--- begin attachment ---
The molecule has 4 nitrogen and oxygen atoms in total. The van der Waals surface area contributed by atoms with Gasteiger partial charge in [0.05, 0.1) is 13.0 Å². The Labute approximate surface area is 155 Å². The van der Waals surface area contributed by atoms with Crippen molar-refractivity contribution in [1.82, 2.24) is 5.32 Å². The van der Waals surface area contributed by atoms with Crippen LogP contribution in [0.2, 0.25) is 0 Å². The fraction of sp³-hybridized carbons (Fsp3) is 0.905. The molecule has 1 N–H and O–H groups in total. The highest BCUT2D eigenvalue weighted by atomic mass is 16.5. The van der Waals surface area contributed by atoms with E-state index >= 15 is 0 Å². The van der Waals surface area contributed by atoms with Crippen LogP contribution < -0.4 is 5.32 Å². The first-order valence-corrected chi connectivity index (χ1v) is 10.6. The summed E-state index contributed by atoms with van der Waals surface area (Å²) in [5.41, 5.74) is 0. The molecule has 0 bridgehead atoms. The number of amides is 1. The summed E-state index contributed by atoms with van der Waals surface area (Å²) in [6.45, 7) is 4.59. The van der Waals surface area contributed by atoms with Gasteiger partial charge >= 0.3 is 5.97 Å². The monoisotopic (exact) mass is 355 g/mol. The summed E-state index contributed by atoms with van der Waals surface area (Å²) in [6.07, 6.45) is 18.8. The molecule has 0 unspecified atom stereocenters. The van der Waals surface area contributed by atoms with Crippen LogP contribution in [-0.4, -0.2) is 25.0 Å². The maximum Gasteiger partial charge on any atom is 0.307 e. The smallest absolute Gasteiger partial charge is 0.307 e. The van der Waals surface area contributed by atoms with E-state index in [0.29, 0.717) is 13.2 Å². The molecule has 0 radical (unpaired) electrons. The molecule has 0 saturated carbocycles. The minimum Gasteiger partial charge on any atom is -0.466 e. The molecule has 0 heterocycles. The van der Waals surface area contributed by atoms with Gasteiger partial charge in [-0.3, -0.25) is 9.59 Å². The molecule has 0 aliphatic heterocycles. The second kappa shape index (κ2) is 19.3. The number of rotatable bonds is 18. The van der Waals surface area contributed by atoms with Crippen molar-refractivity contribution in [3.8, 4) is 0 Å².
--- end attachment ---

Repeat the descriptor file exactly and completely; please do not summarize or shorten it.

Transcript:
The molecule has 4 nitrogen and oxygen atoms in total. The van der Waals surface area contributed by atoms with Gasteiger partial charge in [0.05, 0.1) is 13.0 Å². The Labute approximate surface area is 155 Å². The van der Waals surface area contributed by atoms with Crippen molar-refractivity contribution in [1.82, 2.24) is 5.32 Å². The van der Waals surface area contributed by atoms with Crippen LogP contribution in [0.2, 0.25) is 0 Å². The fraction of sp³-hybridized carbons (Fsp3) is 0.905. The molecule has 1 N–H and O–H groups in total. The highest BCUT2D eigenvalue weighted by atomic mass is 16.5. The van der Waals surface area contributed by atoms with E-state index >= 15 is 0 Å². The van der Waals surface area contributed by atoms with Crippen LogP contribution < -0.4 is 5.32 Å². The first-order valence-corrected chi connectivity index (χ1v) is 10.6. The summed E-state index contributed by atoms with van der Waals surface area (Å²) in [5.41, 5.74) is 0. The molecule has 0 bridgehead atoms. The number of amides is 1. The summed E-state index contributed by atoms with van der Waals surface area (Å²) in [6.45, 7) is 4.59. The van der Waals surface area contributed by atoms with Gasteiger partial charge >= 0.3 is 5.97 Å². The monoisotopic (exact) mass is 355 g/mol. The summed E-state index contributed by atoms with van der Waals surface area (Å²) in [6.07, 6.45) is 18.8. The molecule has 0 unspecified atom stereocenters. The van der Waals surface area contributed by atoms with Crippen LogP contribution in [-0.4, -0.2) is 25.0 Å². The maximum Gasteiger partial charge on any atom is 0.307 e. The smallest absolute Gasteiger partial charge is 0.307 e. The van der Waals surface area contributed by atoms with E-state index in [0.29, 0.717) is 13.2 Å². The molecule has 0 radical (unpaired) electrons. The molecule has 0 saturated carbocycles. The minimum Gasteiger partial charge on any atom is -0.466 e. The molecule has 0 heterocycles. The van der Waals surface area contributed by atoms with Gasteiger partial charge in [-0.3, -0.25) is 9.59 Å². The molecule has 0 aliphatic heterocycles. The second kappa shape index (κ2) is 19.3. The number of rotatable bonds is 18. The van der Waals surface area contributed by atoms with Crippen molar-refractivity contribution in [3.8, 4) is 0 Å².